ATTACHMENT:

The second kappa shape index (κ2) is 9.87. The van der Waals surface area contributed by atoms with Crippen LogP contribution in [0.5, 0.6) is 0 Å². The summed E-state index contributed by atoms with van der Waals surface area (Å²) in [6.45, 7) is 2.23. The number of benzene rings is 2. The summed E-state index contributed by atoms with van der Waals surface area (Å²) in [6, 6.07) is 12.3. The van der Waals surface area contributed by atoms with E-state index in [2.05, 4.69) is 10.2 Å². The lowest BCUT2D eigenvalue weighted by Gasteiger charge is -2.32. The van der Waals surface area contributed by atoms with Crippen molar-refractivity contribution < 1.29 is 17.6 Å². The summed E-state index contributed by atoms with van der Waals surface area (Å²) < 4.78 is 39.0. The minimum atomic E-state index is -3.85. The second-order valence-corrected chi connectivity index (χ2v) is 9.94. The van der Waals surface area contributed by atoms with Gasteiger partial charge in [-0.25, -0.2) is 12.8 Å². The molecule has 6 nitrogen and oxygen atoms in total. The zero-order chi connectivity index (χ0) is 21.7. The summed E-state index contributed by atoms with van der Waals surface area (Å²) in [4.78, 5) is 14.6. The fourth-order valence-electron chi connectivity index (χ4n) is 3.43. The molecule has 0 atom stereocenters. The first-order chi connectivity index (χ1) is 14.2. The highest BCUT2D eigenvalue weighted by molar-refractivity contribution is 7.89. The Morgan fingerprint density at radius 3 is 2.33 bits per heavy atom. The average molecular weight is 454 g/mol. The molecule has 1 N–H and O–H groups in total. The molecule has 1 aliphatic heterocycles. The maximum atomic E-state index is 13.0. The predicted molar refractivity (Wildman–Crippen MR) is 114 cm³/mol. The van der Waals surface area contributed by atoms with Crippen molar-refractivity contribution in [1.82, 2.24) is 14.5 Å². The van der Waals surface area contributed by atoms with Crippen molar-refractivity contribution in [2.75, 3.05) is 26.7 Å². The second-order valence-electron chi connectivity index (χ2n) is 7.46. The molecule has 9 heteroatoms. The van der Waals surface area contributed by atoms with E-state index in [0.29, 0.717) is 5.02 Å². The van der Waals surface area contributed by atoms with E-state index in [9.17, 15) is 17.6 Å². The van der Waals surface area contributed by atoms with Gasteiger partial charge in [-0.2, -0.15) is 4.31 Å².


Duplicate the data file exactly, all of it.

The second kappa shape index (κ2) is 9.87. The van der Waals surface area contributed by atoms with Crippen LogP contribution in [0.5, 0.6) is 0 Å². The summed E-state index contributed by atoms with van der Waals surface area (Å²) in [6.45, 7) is 2.23. The number of benzene rings is 2. The summed E-state index contributed by atoms with van der Waals surface area (Å²) in [6, 6.07) is 12.3. The van der Waals surface area contributed by atoms with E-state index in [2.05, 4.69) is 10.2 Å². The lowest BCUT2D eigenvalue weighted by Gasteiger charge is -2.32. The van der Waals surface area contributed by atoms with Crippen molar-refractivity contribution < 1.29 is 17.6 Å². The summed E-state index contributed by atoms with van der Waals surface area (Å²) < 4.78 is 39.0. The minimum atomic E-state index is -3.85. The second-order valence-corrected chi connectivity index (χ2v) is 9.94. The van der Waals surface area contributed by atoms with Gasteiger partial charge in [-0.25, -0.2) is 12.8 Å². The molecule has 6 nitrogen and oxygen atoms in total. The zero-order chi connectivity index (χ0) is 21.7. The summed E-state index contributed by atoms with van der Waals surface area (Å²) in [4.78, 5) is 14.6. The fourth-order valence-electron chi connectivity index (χ4n) is 3.43. The molecule has 0 atom stereocenters. The first-order chi connectivity index (χ1) is 14.2. The highest BCUT2D eigenvalue weighted by molar-refractivity contribution is 7.89. The Morgan fingerprint density at radius 3 is 2.33 bits per heavy atom. The average molecular weight is 454 g/mol. The molecule has 1 N–H and O–H groups in total. The molecule has 1 aliphatic heterocycles. The maximum atomic E-state index is 13.0. The predicted molar refractivity (Wildman–Crippen MR) is 114 cm³/mol. The van der Waals surface area contributed by atoms with Crippen molar-refractivity contribution in [1.82, 2.24) is 14.5 Å². The van der Waals surface area contributed by atoms with Crippen molar-refractivity contribution in [2.75, 3.05) is 26.7 Å². The second-order valence-electron chi connectivity index (χ2n) is 7.46. The molecule has 9 heteroatoms. The van der Waals surface area contributed by atoms with E-state index in [0.29, 0.717) is 5.02 Å². The van der Waals surface area contributed by atoms with E-state index in [9.17, 15) is 17.6 Å². The van der Waals surface area contributed by atoms with Gasteiger partial charge in [-0.2, -0.15) is 4.31 Å².